City Slacker

I have tried and tried and tried to appreciate the countryside. I have walked through fields, looked at cows, trod in cowpats and caused a farmer to go into histrionics by (accidentally) leaving some gate open or something. It is just that it is so darn quiet…

I’ve done the country thing before…living in Scotland it is a bit hard not to, you see. I mean, it is ALL country with the exception of the odd random city here and there. You’ll be driving along this road and all of a sudden the city stops – it’s gone. You are in the middle of nowhere. Now, my father has always appreciated the countryside, and he has always tried to get me round to his way of thinking. “Now look at that,” he would say to me when I was a child, “isn’t that beautiful?” Invariably he’d be pointing at some hill or a stream full of algae and dead fish. I would reply, “I would build a Sainsbury’s on top of it” so often that not he wouldn’t pursue the issue.

My Dad used to live in a small village not far from London. My, how excellent, one would think… Just a stone’s throw from the capital but retaining that unique charm blah blah blah and other such estate agents bilge. When I first saw how remote the village was I began to panic and when I realised the nearest branded fast food outlet was about 7 miles away, I had an allergic reaction. I went into what I can only describe as mild hysteria when informed that the nearest pub was a ‘mere’ three-mile walk up a huge hill which, just for extra fun-factor, was a single track with no streetlights whatsoever. “That’s ‘cos it ain’t a street, mate”, was all some countryphile could say on that subject.

The city however has lights everywhere; garish streetlights shining constantly to remind us stupid city people where we are going, green and red lights to tell us when to walk across roads, lest we should have the inability to distinguish whether traffic is bearing down on us or not.

City slickers are also fortunate to have barriers everywhere to stop us accidentally falling under wagons, and of course the saviour of every city: shops. If you’re bored in the country what do you do? Ride a horse? Go for a walk and look at some ‘wildlife’? Talk to your family?!? Are you mad? In the city when boredom creeps in, just hit the shops, money or no money. Have fun irritating the all-American looking shop assistants in Gap by unfolding all the jumpers. Annoy school-leavers that work in McDonald’s by asking why they haven’t got any stars yet. Ah yes, the fun to be had of being in a city. I have tried, tried, tried to get excited about trees and cows and ‘air’ but it fails to impress.

I have nothing against those who LIVE in the countryside… I just don’t know HOW they can do it. I mean, I could never possibly purchase a property without first checking how far the nearest McDonald’s/ pub/ brothel is. Country folk have to be subjected to driving Range Rovers and avoiding sheep (or not as the case may be). City folk on the other hand can leap onto buses or take leisurely strolls down to the corner shop, and apart from at the City Farm, I have seen no sheep around here.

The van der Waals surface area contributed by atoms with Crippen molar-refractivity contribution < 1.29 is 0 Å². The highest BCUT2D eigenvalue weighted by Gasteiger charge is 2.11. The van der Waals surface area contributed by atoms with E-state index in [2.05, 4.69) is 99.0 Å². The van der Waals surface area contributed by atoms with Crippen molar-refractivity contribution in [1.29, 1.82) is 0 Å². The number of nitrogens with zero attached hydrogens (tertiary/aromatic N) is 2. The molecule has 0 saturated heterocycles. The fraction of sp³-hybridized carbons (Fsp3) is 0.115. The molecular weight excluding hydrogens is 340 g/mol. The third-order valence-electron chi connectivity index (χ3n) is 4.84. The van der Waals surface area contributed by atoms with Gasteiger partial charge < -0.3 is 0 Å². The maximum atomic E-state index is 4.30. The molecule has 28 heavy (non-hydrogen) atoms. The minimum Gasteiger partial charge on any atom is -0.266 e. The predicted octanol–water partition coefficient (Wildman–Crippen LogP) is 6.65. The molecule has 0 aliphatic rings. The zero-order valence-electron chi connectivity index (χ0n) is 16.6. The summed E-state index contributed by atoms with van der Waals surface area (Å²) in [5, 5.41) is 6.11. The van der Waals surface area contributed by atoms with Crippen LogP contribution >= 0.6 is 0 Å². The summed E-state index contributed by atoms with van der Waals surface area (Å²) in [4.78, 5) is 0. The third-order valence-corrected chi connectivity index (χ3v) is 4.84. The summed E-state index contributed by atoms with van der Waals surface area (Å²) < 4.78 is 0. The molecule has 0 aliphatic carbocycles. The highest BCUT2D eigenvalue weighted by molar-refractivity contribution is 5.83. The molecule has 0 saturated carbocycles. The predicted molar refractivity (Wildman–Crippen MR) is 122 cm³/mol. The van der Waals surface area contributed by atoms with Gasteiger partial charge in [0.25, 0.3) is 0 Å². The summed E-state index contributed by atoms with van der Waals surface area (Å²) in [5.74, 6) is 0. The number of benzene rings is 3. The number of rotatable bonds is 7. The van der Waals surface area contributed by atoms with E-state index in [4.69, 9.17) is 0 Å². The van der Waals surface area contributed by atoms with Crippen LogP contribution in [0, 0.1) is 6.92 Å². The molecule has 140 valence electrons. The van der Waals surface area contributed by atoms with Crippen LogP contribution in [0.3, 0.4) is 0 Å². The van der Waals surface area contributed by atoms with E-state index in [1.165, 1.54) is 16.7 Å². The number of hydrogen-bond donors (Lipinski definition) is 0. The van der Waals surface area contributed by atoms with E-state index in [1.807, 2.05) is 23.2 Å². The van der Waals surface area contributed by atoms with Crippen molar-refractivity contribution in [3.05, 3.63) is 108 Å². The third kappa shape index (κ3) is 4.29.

Countrysiders would argue, of course, that the city is dirty, smelly, cramped and dangerous. Mmm…yep, sure is and that is why I love it. I just can’t relax if I go outside and don’t get choked by pollution. And there’s no way I can sleep without double deckers going at 75mph on the bypass behind my flat.

I like the city because it features so many different types of people. Edinburgh has its own set of ‘characters’ which could be described as universal, but living in Edinburgh gives them a certain ‘je ne sais quoi’ to say the very least. I like the fact that Edinburgh people will bump into you in the street, slam shop doors in your face and still not apologise. That shows ‘character’ of course. I like it that you can NEVER get a cab after 8.30pm. After all, walking is good for you.

I feel much safer in the city. Granted, you could get stabbed by a strung-out junkie or kicked repeatedly in the face by a hard-core alcoholic, but there are always so many people hanging about I’m sure you’d be rescued before losing too much blood. The city has a certain vibe about it (albeit one of danger) and I’m not sure if I could swap that for chats over the farm gate with Mrs Miggins. I have tried the country life once and once only and it didn’t work for me.

Maybe when I’m older and have finally had enough of bus fumes and burglary, I will learn to appreciate the countryside, but until then…well, I’ll just jump on a bus and head for the bright lights if it’s all the same to you.